If you voted on Duke’s campus during the 2016 election, you have Adam Beyer to thank. And, if you have read the Duke Chronicle any time over the past four years, chances are good you read one of his dozens of stories, on everything from inchworms to sexual assault policies.
Beyer is one of two Terry Sanford Leadership Award winners this spring. He doesn’t fit the usual mold of a student leader at Duke. Reserved and soft-spoken, he listens first, then offers his take on the task and issue at hand.
“For Adam, listening and questioning are simply daily practices that come naturally to him. He cares deeply about the health of our democracy and about engaging his peers in political participation,” said Alma Blount, director of the Hart Leadership Program.
As president of the Duke Democrats during his sophomore and junior years, Beyer focused on registering Duke students to vote and securing an early voting site on campus.
“There are a lot of weird complications in registering students to vote in North Carolina, but it’s so important that they do. Duke students live here and engage as members of the Durham community all the time,” he said.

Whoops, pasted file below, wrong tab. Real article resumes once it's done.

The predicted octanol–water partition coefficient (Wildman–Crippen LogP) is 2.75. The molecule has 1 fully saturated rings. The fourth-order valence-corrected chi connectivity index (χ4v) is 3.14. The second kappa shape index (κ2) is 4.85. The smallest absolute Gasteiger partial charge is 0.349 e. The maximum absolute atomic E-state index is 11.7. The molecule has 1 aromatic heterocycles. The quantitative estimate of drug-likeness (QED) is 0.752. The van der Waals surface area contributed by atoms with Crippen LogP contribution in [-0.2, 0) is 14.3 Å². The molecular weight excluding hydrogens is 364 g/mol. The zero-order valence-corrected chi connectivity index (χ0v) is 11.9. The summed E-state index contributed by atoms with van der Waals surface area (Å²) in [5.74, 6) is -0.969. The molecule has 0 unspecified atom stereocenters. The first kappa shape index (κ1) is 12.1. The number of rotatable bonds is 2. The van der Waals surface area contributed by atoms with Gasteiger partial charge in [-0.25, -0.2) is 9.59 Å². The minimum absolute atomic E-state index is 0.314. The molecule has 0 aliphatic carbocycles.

Regarding the on-campus voting site, it was not their first preference, he said. “I let other people handle the negotiations with the administration.” Instead, as the person who knew a lot about the legalities and history of voting, Beyer worked behind the scenes on strategy. When the early voting lagged behind the same 2012, Beyer appealed to Duke students’ competitive instincts through a social media campaign, which produced an immediate spike. He also acted as the “on-call” back up.
“If people couldn’t go out to register voters, I did. I personally registered hundreds of students, maybe close to a thousand,” he said.
In the general election, Gov. Roy Cooper received more than 3,000 votes from Duke students, almost one-third of Cooper’s 10,000 vote margin of victory.